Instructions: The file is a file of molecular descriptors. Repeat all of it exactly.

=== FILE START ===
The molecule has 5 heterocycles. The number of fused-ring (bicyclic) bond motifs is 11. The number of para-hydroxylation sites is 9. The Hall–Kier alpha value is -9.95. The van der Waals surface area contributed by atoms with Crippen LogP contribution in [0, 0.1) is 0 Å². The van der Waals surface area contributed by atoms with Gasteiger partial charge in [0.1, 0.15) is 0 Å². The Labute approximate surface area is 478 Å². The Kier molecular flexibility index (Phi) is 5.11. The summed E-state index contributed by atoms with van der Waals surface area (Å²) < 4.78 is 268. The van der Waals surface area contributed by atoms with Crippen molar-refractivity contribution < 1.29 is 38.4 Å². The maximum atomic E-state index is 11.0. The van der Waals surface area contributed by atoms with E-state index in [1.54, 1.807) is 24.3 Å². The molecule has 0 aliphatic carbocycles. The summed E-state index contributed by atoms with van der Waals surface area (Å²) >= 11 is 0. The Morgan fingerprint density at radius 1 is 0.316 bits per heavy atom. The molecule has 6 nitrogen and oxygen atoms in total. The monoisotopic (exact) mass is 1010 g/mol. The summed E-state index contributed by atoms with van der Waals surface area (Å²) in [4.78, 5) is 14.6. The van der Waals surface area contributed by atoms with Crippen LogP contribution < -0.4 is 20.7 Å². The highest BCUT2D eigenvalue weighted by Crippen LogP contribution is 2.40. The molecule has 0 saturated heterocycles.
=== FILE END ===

The molecule has 5 heterocycles. The number of fused-ring (bicyclic) bond motifs is 11. The number of para-hydroxylation sites is 9. The Hall–Kier alpha value is -9.95. The van der Waals surface area contributed by atoms with Crippen LogP contribution in [0, 0.1) is 0 Å². The van der Waals surface area contributed by atoms with Gasteiger partial charge in [0.1, 0.15) is 0 Å². The Labute approximate surface area is 478 Å². The Kier molecular flexibility index (Phi) is 5.11. The summed E-state index contributed by atoms with van der Waals surface area (Å²) < 4.78 is 268. The van der Waals surface area contributed by atoms with Crippen molar-refractivity contribution < 1.29 is 38.4 Å². The maximum atomic E-state index is 11.0. The van der Waals surface area contributed by atoms with E-state index in [1.54, 1.807) is 24.3 Å². The molecule has 0 aliphatic carbocycles. The summed E-state index contributed by atoms with van der Waals surface area (Å²) >= 11 is 0. The Morgan fingerprint density at radius 1 is 0.316 bits per heavy atom. The molecule has 6 nitrogen and oxygen atoms in total. The monoisotopic (exact) mass is 1010 g/mol. The summed E-state index contributed by atoms with van der Waals surface area (Å²) in [4.78, 5) is 14.6. The van der Waals surface area contributed by atoms with Crippen LogP contribution < -0.4 is 20.7 Å². The highest BCUT2D eigenvalue weighted by Crippen LogP contribution is 2.40. The molecule has 0 saturated heterocycles.